Invention is a flower, innovation a weed

Part Five: It's about business issues

Do you remember Kevin Costner’s movie Field of Dreams and the farmer who hears voices saying if you build it people will come. So he builds a baseball field in the middle of an Iowa corn field and, sure enough, the people come. It just doesn’t work that way unfortunately. No matter how good your mouse trap, the world will hardly ever beat a path to your door.

How it really works is well described in Bob Metcalfe’s (the inventor of Ethernet and founder of 3Com) article “Invention is a flower, Innovation is a weed”. If you haven’t read it, Google it and have a read. It’s a succinct, first-hand summary of some of the issues in establishing a hi-tech start up.

So we’ve seen how we need to have a founding team to identify and then validate the market we will select to build our business on. We also need a strategy, but before we look at a strategy we need to fully understand Geoff Moore’s theory of “crossing the chasm”.

If you are not familiar with it, buying his book Crossing the Chasm is the single best investment you will ever make for $50 (with the possible, and I say only possible, exception of a powerball-winning lotto ticket).

Many years ago I attended a software industry dinner in California where an unknown Geoff Moore was the guest speaker. The audience was astonished and captivated by what he had to say.

He described in detail the issues I had recently come up against in building my first hi-tech business. I had thought those problems were unique, but here was someone who could explain exactly what I had found and more importantly he showed exactly how to overcome the very same issues I was stumbling around in the dark trying to deal with.

The theory is broadly (and this is a paragraph summary of a 300-page book) that the early market customers buy on product features, but these represent only around 5% of a typical hi-tech market. The other 95% buy mainly on business issues, like “will your company be around next year, I don’t want to buy an orphan”.

Because the early market customers (who will make a buying decision on product features) are only 5% or less of a market, the economics of serving, along with the emotional cost of being defeated in almost every sale, means that market alone is generally unviable. Imagine, at 5%, only closing one in every 20 sales.

Key red flags that you have yet to cross the chasm, are lots of positive interest and prospects that never seem to close and fall away at the last stage.

So now we get to thinking about our strategy. A good strategy is not a frontal assault on a bigger opponent. In the 6th century BC Sun Tsu wrote a book on military strategy called The Art of War, much of which remains valid today. In it he recommends not attacking an adversary with a frontal assault, unless you have a three to one size advantage. In my experience it’s very good advice in business today.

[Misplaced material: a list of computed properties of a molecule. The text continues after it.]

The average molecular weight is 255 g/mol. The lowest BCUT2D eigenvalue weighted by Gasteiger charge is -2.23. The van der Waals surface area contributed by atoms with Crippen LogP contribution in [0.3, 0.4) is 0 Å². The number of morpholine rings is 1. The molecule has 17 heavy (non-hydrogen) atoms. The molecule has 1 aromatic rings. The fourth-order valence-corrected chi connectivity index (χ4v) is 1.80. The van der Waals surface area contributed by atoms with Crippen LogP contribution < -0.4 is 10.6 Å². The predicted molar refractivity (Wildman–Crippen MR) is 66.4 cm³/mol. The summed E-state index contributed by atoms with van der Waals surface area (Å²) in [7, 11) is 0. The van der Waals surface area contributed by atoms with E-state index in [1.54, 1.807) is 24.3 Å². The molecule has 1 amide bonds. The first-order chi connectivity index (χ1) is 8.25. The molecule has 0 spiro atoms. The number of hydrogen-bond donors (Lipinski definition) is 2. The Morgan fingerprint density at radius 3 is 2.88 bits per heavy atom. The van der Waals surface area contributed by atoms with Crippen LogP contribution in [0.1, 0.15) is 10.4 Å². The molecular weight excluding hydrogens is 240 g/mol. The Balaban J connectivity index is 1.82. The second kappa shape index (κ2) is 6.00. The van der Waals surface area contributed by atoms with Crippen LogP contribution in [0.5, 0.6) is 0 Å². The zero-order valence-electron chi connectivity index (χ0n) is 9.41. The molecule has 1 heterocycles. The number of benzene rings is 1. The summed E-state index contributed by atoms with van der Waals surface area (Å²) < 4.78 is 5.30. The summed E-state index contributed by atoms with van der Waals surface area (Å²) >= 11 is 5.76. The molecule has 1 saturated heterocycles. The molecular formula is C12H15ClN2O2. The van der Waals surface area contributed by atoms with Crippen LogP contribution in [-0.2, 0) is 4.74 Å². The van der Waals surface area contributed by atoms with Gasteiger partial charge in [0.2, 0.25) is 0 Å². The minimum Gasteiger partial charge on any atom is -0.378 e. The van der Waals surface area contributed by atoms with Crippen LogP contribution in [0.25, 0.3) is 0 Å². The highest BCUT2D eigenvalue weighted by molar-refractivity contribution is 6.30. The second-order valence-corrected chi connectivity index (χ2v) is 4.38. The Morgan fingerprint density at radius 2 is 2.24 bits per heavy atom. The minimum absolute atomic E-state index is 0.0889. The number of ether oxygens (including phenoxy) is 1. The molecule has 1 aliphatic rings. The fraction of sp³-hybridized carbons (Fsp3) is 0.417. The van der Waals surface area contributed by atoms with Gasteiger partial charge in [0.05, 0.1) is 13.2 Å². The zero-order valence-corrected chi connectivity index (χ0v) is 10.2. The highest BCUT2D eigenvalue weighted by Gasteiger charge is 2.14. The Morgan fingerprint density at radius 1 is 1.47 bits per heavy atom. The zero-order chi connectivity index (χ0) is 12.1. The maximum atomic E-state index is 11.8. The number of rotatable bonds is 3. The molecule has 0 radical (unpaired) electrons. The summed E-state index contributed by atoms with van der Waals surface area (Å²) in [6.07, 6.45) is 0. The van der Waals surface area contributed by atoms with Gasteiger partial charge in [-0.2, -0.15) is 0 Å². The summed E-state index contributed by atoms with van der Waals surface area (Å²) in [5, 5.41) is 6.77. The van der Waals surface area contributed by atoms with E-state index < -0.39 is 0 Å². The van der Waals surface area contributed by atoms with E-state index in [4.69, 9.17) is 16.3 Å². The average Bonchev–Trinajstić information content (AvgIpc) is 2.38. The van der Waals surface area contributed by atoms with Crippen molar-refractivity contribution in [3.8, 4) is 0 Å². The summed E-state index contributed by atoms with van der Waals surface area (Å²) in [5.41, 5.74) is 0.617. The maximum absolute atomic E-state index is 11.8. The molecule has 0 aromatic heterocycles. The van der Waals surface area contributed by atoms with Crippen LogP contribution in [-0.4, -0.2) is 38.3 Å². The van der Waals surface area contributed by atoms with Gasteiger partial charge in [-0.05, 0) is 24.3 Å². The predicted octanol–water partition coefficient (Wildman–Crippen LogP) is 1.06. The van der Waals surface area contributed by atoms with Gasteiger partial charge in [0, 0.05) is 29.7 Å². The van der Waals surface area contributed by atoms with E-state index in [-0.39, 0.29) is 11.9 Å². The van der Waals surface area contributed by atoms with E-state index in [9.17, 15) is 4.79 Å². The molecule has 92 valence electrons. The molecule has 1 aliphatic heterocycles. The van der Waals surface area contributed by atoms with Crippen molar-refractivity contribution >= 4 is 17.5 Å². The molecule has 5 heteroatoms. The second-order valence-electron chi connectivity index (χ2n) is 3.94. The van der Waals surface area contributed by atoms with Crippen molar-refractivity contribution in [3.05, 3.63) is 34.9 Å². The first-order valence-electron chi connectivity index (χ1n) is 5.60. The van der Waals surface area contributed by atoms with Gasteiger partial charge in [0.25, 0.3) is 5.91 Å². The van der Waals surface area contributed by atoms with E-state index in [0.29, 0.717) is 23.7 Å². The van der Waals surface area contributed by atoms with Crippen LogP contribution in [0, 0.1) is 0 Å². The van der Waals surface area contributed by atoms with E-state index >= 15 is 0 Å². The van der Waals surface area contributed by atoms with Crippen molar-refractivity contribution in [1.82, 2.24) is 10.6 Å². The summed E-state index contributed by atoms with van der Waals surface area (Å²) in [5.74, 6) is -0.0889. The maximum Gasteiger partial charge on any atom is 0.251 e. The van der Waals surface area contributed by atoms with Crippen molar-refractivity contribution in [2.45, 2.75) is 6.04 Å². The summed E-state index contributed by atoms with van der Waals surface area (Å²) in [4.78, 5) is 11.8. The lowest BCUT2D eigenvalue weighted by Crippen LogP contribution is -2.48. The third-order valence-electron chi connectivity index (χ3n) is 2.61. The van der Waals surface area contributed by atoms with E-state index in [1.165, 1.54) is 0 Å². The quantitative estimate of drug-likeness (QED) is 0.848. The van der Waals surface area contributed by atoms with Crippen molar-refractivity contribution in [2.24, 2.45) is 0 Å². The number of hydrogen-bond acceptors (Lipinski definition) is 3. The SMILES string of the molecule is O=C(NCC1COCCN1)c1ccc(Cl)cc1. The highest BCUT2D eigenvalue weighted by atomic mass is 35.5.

Rarely will a start up with a better product defeat an established competitor with a poor product. We are concerned also with building a valuable business, not winning an award for bravery posthumously. So we need to develop our strategy with an eye on the past to make sure we don’t repeat the mistakes of others, there are plenty enough new ones for us to discover without making old ones!

To those who may doubt this scenario, consider your next purchase of a car. Would you choose a BMW, a Mercedes or a new model that has more technical features and costs less but is made in Tibet by the Kamakooza company. Not surprisingly most people (probably 95%) would choose the safer bet of the BMW or Mercedes, and so it is with customers who buy hi-tech products. An Apple can occasionally beat a Sony, but it takes a lot of time and money.

It’s beyond the scope of this article to condense 20 years of experience into a paragraph. But suffice to say once you have the right market and a great team you need a great strategy, then pretty soon (but not before) you can think about a product!

A good strategy will be based on a series of specific, realistic and measurable goals our team can achieve to serve a valuable market that will make us a profitable and valuable company.

Ok, you’ve been very patient. Next article we’ll start building a product!

O’Hara is chairman of Clarity Commerce, a publicly listed software company based in England, and an independent director of Tait Electronics. Contact him at www.johnohara.co.nz

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